Turkish prosecutor flotilla case against Israel ended
ISTANBULThe prosecutor in the Mavi Marmara case demanded its dismissal on Dec. 2, citing a reconciliation deal signed between Turkey and Israel, one day after Israel’s new ambassador to Ankara, Eitan Na’eh, arrived in the Turkish capital to take up his post.
During the hearing over the flotilla raid, the Istanbul 7th Court of Serious Crimes noted that the Turkish-language document of the procedural agreement on compensation between Turkey and Israel for the 2010 incident had just arrived at the court, state-run Anadolu Agency reported.
Accordingly, the prosecutor demanded that the case be dismissed pursuant to the agreement.
An upper court decision to reject a demand for a recusal by the defendant lawyers previously arrived at the court.
The indictment prepared by the Istanbul Chief Public Prosecutor’s Office sought nine aggravated life sentences for then-Israeli Chief of Staff Rau Aluf Gabriel Ashkenazi, naval forces commander Elizer Alfred Marom, intelligence head Amos Yadlin and air force commander Avishay Levi, on charges of instigating homicide, as well as up to a total of 18,032 years in prison for each of the four suspects on charges of instigating damage to property, instigating plunder, instigating torture, instigating prevention of communication, instigating deprivation of liberty and instigating armed injury. Other charges included perpetrating damage to property, robbery, torture, blocking communication and deprivation of freedom.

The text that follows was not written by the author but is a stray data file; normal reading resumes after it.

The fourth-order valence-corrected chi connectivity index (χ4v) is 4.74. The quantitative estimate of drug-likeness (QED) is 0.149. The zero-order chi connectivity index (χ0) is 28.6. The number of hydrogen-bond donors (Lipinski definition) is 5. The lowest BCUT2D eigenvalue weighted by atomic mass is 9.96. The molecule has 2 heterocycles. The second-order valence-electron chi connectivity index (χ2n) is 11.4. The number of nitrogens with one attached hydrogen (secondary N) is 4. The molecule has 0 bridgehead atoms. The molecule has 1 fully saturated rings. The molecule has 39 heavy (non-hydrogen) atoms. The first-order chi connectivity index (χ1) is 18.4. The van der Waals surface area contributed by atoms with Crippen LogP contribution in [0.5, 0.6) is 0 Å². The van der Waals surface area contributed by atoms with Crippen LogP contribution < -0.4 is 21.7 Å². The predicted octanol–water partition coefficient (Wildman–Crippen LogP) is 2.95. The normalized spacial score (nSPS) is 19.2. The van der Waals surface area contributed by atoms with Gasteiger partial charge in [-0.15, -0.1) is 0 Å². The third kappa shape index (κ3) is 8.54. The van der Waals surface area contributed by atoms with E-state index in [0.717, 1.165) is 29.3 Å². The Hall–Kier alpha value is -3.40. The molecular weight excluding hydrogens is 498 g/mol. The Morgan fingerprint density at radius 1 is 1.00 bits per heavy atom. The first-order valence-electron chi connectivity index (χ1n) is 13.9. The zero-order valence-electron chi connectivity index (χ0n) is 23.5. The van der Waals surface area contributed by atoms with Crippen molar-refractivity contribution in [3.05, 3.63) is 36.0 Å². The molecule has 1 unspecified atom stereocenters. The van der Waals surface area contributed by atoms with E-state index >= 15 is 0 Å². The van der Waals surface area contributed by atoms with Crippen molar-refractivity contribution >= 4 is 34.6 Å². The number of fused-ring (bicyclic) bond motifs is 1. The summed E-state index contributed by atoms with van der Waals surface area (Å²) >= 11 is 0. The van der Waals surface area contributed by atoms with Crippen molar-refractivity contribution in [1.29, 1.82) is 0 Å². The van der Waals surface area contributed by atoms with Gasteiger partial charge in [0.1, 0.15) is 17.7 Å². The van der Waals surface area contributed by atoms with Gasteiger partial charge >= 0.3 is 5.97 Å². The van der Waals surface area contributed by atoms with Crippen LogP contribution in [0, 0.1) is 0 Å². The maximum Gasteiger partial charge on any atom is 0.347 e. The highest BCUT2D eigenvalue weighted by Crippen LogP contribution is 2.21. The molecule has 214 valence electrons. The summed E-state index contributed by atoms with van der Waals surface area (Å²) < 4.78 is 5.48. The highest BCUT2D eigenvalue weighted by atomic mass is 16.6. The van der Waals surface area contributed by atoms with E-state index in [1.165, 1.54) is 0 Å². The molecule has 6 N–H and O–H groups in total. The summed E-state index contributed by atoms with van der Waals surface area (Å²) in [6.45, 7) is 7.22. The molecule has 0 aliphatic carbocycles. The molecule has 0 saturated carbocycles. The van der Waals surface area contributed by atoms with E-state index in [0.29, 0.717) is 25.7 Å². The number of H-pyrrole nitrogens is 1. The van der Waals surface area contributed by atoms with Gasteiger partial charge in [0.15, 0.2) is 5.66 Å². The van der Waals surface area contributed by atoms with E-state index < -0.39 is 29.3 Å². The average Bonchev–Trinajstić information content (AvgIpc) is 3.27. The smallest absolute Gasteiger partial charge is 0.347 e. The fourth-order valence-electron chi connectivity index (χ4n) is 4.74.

Turkey-Israel relations came to breaking point after Israeli marines stormed the Mavi Marmara flotilla, which was aiming to break a naval blockade on the Hamas-run Gaza Strip in May 2010, killing 10 Turkish activists on board.
After six years, Israel apologized for the raid, paying out $20 million to the bereaved and injured as a part of the rapprochement deal signed between the two countries on June 28.
While Na’eh arrived in the Turkish capital to take up his post on Dec. 1, Turkey’s new envoy to Tel Aviv, Kemal Ökem, is expected to start work on Dec. 12, a diplomatic official said Dec. 2, Anadolu Agency reported.
Na’eh served at the Israeli Embassy in Ankara in the 1990s and returned to Turkey after three years as deputy ambassador in London.
Ökem, previously the chief foreign policy adviser to Turkish Prime Minister Binali Yıldırım, will assume his duties after presenting his credentials to Israeli President Reuven Rivlin, the official said on condition of anonymity due to restrictions on speaking to the media.
Before working for Yıldırım, Ökem advised former Prime Minister Ahmet Davutoğlu. He also worked for the Foreign Ministry’s Middle East directorate.